Essential information for end of life vehicle dismantling, depollution and recycling

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What to do with Lithium-Ion batteries

cawleys dealing with lithium-ion batteriesCawleys is one of the first companies in the waste management industry to tackle Lithium-Ion battery waste in the automotive sector head on. The company, with headquarters in Luton, provides a one-stop-shop with the ability to collect, store, pack, export and ensure the recycling of Lithium-Ion batteries. 



Why recycling Lithium-Ion batteries is so important

Recently, the government launched its new ‘Road to Zero’ strategy which states that at least half of new cars should be ultra-low emission by 2030. Current motor predictions also suggest that there will be one million EV and PHEV vehicles on the road after 2020. This means there will be approximately 100,000 tonnes of Lithium-Ion batteries to deal with. 

Batteries contain many valuable materials including lithium, manganese, nickel and cobalt. The recovery and reuse of the battery is particularly important as there is currently a world shortage of cobalt. The largest reserves are currently found in the Democratic Republic of Congo and for this reason it is a very valuable commodity. 

The combination of increased demand for electric vehicles and the vital need to recycle resources emphasises the importance of recycling Lithium-Ion batteries, and that’s why Cawleys Hazardous Services has developed its battery recycling facility.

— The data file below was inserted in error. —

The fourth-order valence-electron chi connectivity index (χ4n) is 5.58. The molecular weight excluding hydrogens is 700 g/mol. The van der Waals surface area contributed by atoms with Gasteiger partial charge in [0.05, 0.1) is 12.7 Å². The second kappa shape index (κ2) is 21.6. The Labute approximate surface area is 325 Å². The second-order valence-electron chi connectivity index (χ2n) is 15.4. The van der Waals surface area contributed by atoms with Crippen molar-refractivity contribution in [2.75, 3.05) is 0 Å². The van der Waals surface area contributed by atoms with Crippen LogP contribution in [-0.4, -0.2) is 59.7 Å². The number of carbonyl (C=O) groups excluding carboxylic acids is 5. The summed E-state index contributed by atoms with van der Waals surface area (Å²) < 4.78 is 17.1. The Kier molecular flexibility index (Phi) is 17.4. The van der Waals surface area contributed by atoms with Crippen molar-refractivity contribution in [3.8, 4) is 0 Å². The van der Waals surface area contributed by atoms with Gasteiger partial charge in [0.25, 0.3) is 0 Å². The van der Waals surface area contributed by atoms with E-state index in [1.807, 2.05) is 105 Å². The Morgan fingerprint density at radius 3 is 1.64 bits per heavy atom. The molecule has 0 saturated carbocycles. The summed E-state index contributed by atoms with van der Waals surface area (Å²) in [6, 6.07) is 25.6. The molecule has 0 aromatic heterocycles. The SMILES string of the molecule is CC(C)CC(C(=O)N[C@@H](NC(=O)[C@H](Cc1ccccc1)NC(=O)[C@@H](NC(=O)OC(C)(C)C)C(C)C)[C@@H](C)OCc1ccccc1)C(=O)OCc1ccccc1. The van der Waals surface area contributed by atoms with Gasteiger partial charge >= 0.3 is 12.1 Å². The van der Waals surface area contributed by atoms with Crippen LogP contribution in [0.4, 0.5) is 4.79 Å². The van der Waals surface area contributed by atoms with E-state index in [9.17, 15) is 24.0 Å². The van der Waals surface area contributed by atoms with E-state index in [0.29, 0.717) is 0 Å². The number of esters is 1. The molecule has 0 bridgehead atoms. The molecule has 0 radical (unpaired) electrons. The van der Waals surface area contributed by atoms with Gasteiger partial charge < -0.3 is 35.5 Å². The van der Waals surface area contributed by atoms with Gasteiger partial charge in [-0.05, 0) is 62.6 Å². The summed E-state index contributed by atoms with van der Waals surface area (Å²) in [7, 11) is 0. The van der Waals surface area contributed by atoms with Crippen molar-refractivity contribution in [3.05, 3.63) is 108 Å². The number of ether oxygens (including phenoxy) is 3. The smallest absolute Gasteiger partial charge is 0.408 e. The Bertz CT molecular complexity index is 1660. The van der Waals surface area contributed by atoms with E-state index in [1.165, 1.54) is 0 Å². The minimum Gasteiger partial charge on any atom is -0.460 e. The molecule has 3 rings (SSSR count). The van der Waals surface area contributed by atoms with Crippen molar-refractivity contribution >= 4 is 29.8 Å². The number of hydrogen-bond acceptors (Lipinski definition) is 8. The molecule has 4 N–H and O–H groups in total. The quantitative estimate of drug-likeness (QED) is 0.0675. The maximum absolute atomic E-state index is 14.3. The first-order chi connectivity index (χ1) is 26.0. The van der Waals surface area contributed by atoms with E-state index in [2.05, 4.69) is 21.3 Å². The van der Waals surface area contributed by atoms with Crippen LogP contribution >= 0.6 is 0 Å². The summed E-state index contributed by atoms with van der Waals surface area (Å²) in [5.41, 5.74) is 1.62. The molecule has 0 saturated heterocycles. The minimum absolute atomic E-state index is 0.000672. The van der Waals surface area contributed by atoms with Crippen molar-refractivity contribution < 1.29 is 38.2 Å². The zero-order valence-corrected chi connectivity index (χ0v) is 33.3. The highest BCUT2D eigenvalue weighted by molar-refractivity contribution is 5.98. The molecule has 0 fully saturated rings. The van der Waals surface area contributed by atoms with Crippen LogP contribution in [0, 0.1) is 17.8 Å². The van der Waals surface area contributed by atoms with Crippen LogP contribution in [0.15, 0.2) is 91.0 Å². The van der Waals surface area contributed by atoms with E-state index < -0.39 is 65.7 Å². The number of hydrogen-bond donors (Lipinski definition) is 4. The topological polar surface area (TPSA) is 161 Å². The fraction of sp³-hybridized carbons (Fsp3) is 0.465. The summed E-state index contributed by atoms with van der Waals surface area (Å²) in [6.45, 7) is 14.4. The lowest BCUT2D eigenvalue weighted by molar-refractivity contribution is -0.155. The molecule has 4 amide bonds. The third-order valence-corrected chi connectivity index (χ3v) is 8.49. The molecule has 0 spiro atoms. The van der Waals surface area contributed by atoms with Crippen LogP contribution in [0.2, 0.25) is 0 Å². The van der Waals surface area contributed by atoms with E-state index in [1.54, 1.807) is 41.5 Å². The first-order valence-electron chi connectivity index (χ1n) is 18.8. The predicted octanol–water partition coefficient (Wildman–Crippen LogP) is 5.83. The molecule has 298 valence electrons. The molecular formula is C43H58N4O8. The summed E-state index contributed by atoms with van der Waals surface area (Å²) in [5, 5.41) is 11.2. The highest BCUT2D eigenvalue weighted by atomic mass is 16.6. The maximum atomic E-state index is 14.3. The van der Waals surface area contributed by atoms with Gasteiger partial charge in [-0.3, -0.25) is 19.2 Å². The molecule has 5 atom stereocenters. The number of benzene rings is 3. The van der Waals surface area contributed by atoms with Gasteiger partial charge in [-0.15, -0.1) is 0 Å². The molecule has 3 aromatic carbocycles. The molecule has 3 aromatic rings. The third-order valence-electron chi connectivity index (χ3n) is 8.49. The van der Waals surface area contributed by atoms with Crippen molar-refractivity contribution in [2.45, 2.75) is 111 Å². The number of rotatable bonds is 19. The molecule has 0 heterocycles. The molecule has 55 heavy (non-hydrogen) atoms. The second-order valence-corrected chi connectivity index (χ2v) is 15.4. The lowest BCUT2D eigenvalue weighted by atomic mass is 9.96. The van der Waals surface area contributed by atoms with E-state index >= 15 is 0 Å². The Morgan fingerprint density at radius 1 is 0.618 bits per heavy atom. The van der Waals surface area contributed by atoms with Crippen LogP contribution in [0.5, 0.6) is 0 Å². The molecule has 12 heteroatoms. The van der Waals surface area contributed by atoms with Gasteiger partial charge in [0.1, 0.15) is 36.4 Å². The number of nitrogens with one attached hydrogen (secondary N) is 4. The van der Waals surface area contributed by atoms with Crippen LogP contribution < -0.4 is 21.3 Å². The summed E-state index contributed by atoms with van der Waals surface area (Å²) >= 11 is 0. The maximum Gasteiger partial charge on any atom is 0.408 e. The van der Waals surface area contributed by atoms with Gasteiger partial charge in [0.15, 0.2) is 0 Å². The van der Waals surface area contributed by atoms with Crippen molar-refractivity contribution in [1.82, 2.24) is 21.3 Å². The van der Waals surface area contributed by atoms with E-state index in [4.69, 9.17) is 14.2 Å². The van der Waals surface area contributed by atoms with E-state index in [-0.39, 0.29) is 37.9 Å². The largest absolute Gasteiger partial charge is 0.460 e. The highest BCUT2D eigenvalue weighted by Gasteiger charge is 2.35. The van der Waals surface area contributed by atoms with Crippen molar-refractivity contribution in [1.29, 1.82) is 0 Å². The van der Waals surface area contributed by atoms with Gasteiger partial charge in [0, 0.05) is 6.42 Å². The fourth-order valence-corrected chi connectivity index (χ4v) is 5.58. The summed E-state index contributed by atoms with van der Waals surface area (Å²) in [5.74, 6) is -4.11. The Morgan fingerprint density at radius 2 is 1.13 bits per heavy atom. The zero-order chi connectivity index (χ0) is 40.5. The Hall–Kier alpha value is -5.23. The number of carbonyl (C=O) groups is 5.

Cawleys’ experience

Cawleys first started recycling Lithium-Ion batteries on request from a major automotive testing facility in 2012, after discovering the UK did not have any facilities to help disassemble and recycle the batteries.

Subsequently, Cawleys developed protocols and international relationships to create a true closed loop service, enabling car manufacturers and those at any stage in the automotive supply chain to recover the metals and materials within the batteries. 

The recycling service includes relevant safety precautions as the waste product is high voltage and holds chemical energy, which can lead to Thermal Runaway and fire. Once collected, the batteries are stored in bespoke containers to be transported. In line with Dangerous Good regulations, these containers are capable of controlling a thermal event and are the largest on the market, being able to carry up to 1400kg.

At Cawleys’ specialist facility, the battery is broken down into its component parts, enabling as many parts as possible to be recycled at locations either on site or in Europe – this includes structural parts such as wire looms.

The full recycling process of Lithium-Ion batteries by Cawleys is as follows:

  • Trained advisors audit and assess for safety and risk.  
  • EV (electric) and PHEV (hybrid) batteries are checked against protocols.
  • Batteries are packaged in bespoke containers complying with Dangerous Goods regulations.
  • Batteries are safely transported to our fully licensed, UK based facility.
  • High voltage engineers separate the batteries into recoverable parts under safe, insulated conditions. 
  • Battery modules and parts are processed for recovery and reuse. Lithium, cobalt and nickel are recycled. 

The common questions

Alan Colledge, Senior Manager for Cawleys Hazardous Services, spoke at CARS Expo on Wednesday 11th July, and answered questions from people in the automotive industry on Lithium-Ion battery recycling.